Date & Time: Sunday, November 12, 2017 8:30am - 11am
Location: Ballroom A
CME: 2.5

It has been increasingly recognized that RNA plays a pivotal role in the regulation of gene expression and neuronal function. This symposium will highlight advances in RNA biology and discuss the roles of RNA in neurological diseases, including repeat associated non-ATG translation, RNA metabolism, non-coding regulatory RNAs, and splicing factors. The symposium will provide new perspectives on how RNA biology impacts strategies for therapeutic development in neurological diseases.

Theme D: Sensory Systems

Cortical Plasticity Following Sensory Loss and Restoration

Chair: Stephen G. Lomber, PhD
University of Western Ontario
Co-Chair: Amir Amedi, PhD
The Hebrew University of Jerusalem
Date & Time: Sunday, November 12, 2017 1:30pm - 4pm
Location: Ballroom B
CME: 2.5

Studies of sensory loss and restoration are changing traditional views of cortical organization. Integrating animal and human models, as well as insights from the study of blindness and deafness, this symposium will discuss mechanisms of crossmodal plasticity in visual and auditory cortices throughout the lifespan, the role of critical periods, impact on perception and cognition, and how these changes influence the outcomes of sensory prosthetics.

Theme E: Motor Systems

Neural Mechanisms of Voluntary Action Control: From Habits to Intentionality in Animals and Humans

Chair: Itzhak Fried, MD, PhD
University of California, Los Angeles
Date & Time: Monday, November 13, 2017 1:30pm - 4pm
Location: Ballroom A
CME: 2.5

The capacity for internally-generated, voluntary action characterizes the motor systems of humans and some animals. Recent experimental and modelling advances have rekindled neuroscientific interest in this classic topic. Animal models have identified mechanisms for habitual and intentional action, while human studies have both recorded and manipulated frontal processes underlying conscious volition. These advances are enabling the first computational models of volition.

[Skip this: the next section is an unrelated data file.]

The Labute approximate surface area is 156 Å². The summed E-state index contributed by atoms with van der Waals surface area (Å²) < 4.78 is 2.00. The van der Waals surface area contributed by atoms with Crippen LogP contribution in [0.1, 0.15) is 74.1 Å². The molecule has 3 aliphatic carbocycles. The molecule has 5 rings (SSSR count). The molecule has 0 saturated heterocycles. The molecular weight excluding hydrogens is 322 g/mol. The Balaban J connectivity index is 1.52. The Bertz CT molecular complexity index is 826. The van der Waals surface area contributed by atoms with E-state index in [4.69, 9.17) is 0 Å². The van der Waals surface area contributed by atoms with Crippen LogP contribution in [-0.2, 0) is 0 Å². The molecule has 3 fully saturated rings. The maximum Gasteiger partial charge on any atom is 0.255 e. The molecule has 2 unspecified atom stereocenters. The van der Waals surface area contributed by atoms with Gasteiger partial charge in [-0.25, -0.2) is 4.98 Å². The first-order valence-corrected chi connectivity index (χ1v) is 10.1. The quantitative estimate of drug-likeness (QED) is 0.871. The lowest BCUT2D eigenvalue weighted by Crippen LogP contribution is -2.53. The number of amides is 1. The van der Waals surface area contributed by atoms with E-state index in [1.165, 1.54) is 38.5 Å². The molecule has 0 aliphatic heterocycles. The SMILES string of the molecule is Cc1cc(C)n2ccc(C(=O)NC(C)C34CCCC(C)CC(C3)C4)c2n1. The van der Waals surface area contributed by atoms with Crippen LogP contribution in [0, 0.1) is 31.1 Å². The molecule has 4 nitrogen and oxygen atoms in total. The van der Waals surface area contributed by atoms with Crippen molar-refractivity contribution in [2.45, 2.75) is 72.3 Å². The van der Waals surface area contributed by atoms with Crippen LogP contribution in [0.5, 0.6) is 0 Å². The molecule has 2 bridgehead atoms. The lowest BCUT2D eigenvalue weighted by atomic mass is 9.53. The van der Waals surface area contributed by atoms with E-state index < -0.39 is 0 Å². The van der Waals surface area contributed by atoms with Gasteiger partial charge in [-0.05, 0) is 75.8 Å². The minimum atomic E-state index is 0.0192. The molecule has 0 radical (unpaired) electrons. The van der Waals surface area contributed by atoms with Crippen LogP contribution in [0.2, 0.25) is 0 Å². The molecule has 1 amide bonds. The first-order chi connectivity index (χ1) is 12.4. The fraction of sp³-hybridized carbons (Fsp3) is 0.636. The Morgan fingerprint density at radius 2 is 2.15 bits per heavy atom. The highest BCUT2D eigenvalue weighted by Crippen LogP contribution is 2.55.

Theme F: Integrative Physiology and Behavior

Central Network Dynamics Regulating Visceral And Humoral Functions

Chair: Rita J Valentino, PhD
National Institute of Drug Abuse
Co-Chair: Patrice G. Guyenet, PhD
University of Virginia School of Medicine
Date & Time: Saturday, November 11, 2017 1:30pm - 4pm
Location: Ballroom B
CME: 2.5

The brain regulates visceral and immune functions to maintain internal homeostasis, optimally respond to a dynamic external environment, and integrate these functions with ongoing behavior. Using urological, gastrointestinal, and immune systems as examples, this symposium will show how advances in circuit dissection and manipulation and neural recordings across networks linking viscera to cortical regions are revealing how the brain performs this complex integration.

The Role of Extra-Suprachiasmatic Nucleus Brain Clocks in Circadian Regulation of Brain Function: Time Matters!

Chair: Robert L. Spencer, PhD
University of Colorado at Boulder
Date & Time: Wednesday, November 15, 2017 8:30am - 11am
Location: Ballroom B
CME: 2.5

Although much has been learned about the operation of the “master clock” within the hypothalamic suprachiasmatic nucleus (SCN), only recently has there been significant progress in understanding how the SCN orchestrates circadian regulation of various brain processes. This sympoisum will present recent advances concerning the presence of operational molecular clocks throughout the brain, mechanisms by which they are aligned with the SCN, and their functional relevance for learning, memory, and affective behavior.